Watch for a bump on the horizon.The first sign of a wave is a bump on the horizon. This will eventually turn into a wave as it approaches the shore. At this point, it will turn into a left, right, closeout, or A-frame.
- "A-frames" have equal angles on both sides, while closeout waves have no slopes or angles and a wave line that runs parallel to the sky.
- Waves that peel to the left (right if you are facing the ocean from the beach) are called "left" waves. If they break from the right from the surfer's perspective, they are called "right" waves
Determine the wave direction by finding the steepest downward angle.The best way to find the steepest angle is to scan the horizon for waves. When a wave approaches, identify its highest point. The side with the steepest angle down is typically the direction you want to ride, as this is the direction the wave will peel. For instance, if the left side of the wave has the steepest angle, plan to surf the wave to the left.
- If you can't see a particularly steep angle, the wave will likely break too fast for you to ride.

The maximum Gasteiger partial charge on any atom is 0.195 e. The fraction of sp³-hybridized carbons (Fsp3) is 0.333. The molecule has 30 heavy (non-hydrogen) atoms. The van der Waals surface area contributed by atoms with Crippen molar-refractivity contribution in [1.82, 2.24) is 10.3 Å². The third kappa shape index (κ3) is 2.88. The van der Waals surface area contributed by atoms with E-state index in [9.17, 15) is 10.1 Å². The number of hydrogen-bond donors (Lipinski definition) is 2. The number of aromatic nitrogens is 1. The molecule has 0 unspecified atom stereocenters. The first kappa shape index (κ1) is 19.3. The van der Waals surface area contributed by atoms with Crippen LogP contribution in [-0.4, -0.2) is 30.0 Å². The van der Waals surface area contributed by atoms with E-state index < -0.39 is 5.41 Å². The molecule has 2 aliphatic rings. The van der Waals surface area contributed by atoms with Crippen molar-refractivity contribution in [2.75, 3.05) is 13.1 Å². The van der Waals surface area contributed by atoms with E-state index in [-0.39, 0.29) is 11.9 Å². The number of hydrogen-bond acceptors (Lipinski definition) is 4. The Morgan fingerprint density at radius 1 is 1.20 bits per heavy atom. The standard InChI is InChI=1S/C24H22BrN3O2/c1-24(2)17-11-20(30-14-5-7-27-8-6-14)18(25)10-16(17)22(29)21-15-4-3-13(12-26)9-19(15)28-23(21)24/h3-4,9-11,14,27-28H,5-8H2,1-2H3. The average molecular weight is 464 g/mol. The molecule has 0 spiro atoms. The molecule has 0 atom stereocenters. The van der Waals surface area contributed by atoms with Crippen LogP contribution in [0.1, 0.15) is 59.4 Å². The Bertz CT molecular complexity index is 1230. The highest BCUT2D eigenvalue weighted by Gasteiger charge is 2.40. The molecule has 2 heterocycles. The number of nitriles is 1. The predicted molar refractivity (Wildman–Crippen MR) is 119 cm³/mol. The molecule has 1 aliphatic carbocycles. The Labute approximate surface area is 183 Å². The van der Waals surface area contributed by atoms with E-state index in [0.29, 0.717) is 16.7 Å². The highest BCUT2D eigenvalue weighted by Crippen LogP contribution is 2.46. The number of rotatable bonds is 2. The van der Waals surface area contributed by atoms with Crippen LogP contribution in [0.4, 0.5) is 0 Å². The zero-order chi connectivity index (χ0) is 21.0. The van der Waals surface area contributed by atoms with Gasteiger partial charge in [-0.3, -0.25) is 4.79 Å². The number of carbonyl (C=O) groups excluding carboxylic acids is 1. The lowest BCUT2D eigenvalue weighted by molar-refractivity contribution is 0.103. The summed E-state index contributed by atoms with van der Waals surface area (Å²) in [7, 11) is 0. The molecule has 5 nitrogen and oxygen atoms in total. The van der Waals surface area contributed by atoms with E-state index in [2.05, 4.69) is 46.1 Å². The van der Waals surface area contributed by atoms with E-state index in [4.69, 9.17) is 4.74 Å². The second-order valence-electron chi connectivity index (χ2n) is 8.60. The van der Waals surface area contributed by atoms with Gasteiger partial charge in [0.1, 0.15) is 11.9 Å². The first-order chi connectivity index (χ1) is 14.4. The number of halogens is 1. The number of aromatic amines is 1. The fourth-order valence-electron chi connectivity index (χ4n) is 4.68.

- A split peak wave has an even angle on both sides, meaning it will break in both directions.
- Steeper slopes have slower wave peels. The less angle on the slope, the faster the wave will peel. If you're a beginner, focus on the steeper angled waves.
Look for waves with equal angles on both sides and surf them in any direction.When an incoming wave has equal angles on each of its sides, it's called a split peak, also known as an "A-frame." Each of the angles should look like an upside down "V." These waves break at both their right and left sides, meaning you can choose to travel either way when you are positioned in the peak of the wave.